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Rail News: CSX Transportation

'Operating leverage' pulls CSX through 2009's financial quagmire


CSX Corp. closed out 2009 with fourth-quarter financial results that “demonstrate our operating ability in the worst economic period of our time,” said Chairman, President and Chief Executive Officer Michael Ward during a Webcast and teleconference held this morning.

The first Class I to announce 4Q results, CSX reported earnings per share (EPS) from continuing operations of 77 cents, down 16 percent, and revenue of $2.3 billion, down 13 percent compared with fourth-quarter 2008 figures. Analysts had expected earnings of 76 cents and revenue of $2.4 billion, according to Thomson Reuters. Revenue was impacted by a $182 million drag from lower fuel surcharges and $175 million drag from traffic volumes, which fell 7 percent to 1.5 million units, said Executive Vice President of Sales and Marketing Clarence Gooden.

Coal — a highly profitable traffic segment — was the largest headwind, and likely will remain weak through 2010, he said. Revenue plummeted 24 percent to $641 million and volume tumbled 23 percent to 365,000 units as domestic shipments slipped because of weak demand and high coal stockpiles, and export volumes declined because of lower global demand, said Gooden. Merchandise revenue fell 10 percent to $1.1 billion, automotive revenue dropped 3 percent to $176 million and intermodal revenue decreased 2 percent to $340 million. However, intermodal and automotive traffic increased 5 percent and 3 percent, respetively, in the quarter.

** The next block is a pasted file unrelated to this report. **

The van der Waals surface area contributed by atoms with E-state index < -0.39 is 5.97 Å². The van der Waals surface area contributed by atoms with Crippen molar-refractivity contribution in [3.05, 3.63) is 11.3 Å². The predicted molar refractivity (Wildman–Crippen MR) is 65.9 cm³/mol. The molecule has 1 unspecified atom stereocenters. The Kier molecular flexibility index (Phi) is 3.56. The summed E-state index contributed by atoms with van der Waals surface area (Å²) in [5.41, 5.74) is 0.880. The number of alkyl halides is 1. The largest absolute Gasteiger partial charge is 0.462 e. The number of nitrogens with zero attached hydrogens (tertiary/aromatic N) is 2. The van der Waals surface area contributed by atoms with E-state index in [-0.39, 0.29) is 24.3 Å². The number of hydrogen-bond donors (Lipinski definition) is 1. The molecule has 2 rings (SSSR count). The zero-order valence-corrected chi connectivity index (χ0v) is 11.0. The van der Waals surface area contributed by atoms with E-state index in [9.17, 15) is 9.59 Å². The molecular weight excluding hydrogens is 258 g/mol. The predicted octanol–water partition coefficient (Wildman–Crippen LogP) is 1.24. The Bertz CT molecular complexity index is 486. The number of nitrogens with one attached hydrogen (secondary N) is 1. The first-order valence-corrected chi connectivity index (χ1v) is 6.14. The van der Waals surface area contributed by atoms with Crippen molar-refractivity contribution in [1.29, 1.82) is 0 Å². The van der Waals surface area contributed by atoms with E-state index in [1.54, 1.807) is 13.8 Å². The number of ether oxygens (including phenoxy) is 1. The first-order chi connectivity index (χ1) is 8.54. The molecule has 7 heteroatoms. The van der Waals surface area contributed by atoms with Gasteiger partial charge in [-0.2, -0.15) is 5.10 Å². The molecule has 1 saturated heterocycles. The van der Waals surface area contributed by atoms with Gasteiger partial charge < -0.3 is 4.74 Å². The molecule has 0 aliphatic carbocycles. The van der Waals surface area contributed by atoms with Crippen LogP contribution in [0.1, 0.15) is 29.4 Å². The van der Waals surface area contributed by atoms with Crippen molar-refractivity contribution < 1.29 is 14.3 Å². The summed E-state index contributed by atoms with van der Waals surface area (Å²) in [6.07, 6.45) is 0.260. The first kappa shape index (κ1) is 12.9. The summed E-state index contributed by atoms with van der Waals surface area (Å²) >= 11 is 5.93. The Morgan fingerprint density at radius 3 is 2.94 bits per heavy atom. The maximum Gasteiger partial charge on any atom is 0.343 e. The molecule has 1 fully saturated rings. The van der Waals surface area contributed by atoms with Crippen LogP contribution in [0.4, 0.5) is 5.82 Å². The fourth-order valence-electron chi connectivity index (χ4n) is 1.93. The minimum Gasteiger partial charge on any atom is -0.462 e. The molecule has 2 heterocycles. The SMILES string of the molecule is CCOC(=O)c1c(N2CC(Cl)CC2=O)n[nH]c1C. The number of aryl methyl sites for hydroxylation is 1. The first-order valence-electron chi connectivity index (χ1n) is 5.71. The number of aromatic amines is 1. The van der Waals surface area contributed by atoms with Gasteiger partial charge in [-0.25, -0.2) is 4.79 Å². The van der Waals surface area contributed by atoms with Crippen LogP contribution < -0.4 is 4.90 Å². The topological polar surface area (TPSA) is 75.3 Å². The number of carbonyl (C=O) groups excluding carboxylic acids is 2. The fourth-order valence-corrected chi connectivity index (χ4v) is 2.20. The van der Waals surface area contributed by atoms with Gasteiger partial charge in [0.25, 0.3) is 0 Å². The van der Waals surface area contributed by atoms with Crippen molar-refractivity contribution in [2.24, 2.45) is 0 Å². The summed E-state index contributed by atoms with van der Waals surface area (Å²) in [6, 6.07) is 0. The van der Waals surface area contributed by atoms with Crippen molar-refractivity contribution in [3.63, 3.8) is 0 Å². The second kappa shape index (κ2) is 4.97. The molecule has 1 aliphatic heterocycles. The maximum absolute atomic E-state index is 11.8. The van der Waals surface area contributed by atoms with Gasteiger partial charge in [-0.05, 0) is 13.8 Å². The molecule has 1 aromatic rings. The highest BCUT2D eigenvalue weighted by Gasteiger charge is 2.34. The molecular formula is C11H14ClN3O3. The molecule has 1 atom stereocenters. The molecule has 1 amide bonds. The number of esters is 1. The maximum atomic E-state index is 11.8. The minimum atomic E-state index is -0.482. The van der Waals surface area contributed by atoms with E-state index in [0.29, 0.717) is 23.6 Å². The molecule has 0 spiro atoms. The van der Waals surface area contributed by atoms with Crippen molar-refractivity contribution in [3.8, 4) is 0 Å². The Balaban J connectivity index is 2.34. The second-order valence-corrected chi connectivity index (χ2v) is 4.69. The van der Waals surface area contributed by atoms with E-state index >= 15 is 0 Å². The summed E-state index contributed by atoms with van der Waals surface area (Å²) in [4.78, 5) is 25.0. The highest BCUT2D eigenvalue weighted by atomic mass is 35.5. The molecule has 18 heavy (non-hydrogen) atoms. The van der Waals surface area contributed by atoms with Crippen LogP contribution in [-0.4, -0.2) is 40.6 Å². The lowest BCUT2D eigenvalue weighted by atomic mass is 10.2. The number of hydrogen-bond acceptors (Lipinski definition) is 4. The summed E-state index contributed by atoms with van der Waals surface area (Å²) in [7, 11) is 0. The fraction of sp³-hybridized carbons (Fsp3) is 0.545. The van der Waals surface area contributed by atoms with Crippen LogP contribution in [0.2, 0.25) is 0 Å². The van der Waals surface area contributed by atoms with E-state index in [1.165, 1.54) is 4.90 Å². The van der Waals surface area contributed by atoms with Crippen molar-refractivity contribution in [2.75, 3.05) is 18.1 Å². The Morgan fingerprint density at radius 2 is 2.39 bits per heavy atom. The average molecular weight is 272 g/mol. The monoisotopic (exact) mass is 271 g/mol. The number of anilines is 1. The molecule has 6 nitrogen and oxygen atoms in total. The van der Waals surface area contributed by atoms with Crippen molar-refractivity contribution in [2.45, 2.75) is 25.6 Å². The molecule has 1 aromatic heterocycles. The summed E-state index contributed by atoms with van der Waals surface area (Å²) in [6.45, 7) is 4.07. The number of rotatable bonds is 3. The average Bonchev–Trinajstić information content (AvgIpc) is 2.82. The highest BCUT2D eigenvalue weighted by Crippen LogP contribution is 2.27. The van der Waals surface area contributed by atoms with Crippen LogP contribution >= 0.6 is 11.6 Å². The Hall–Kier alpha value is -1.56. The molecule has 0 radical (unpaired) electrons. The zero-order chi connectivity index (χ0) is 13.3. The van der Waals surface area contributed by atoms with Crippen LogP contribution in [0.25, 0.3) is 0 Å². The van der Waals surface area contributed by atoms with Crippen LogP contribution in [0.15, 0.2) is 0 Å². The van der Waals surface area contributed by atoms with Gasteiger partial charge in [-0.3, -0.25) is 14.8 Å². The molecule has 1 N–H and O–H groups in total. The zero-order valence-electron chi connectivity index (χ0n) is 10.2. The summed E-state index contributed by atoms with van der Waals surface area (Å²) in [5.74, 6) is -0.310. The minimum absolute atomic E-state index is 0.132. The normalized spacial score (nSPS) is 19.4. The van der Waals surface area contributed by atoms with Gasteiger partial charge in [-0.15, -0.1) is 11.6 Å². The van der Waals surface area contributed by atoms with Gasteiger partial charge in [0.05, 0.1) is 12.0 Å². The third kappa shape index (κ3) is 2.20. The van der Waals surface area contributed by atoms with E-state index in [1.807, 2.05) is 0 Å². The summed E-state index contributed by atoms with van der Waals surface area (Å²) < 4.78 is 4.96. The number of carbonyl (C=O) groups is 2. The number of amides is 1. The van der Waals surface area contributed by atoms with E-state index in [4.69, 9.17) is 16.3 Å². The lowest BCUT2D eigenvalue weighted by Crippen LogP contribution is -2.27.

CSX also reported quarterly operating income of $583 million, down 16 percent, and operating expenses of $1.7 billion, down 12 percent year over year. Fuel costs dropped 24 percent to $250 million primarily because gallons per thousand gross ton miles fell 6 percent and the average price per gallon dropped 9 percent, said EVP and Chief Financial Officer Oscar Munoz. Labor and fringe expenses decreased 9 percent to $660 million as headcount declined 12 percent to 29,417.

Cost control, productivity, safety improvements and service reliability helped CSX maintain its operating ratio at 74.9 compared with 74.1 in fourth-quarter 2008, said Ward.

“The big story is our operating leverage,” he said.

For the full year, CSX set an operating ratio record at 74.7 vs. 75.4 in 2008, 77.5 in 2007 and 79.3 in 2006. The Class I also reported 2009 revenue of $9 billion, down 20 percent, EPS from continuing operations of $2.87, down 22 percent, operating income of $2.3 billion, down 17 percent, and operating expenses of $6.8 billion, down 20 percent year over year.

Looking ahead, CSX envisions 2010 as the “year of opportunity,” said Ward. The macro-economic environment continues to recover and core pricing is projected to be above inflation in the long term. In addition, line-haul revenue is expected to grow in the first quarter because conditions in nine of 10 markets are favorable, with coal the sole headwind.

CSX also is budgeting a robust $1.7 billion for capital spending in 2010, said Munoz. About 70 percent of the budget will target infrastructure maintenance, with the remainder focused on the National Gateway intermodal corridor and equipment. In addition, the railroad expects to spend $200 million on regulatory requirements, including $170 million on positive train control (PTC).

However, CSX could have diverted that $200 million to other worthy capital improvements, said Ward, citing the effects of “unfunded” federal mandates such as PTC.

Jeff Stagl

Contact Progressive Railroading editorial staff.

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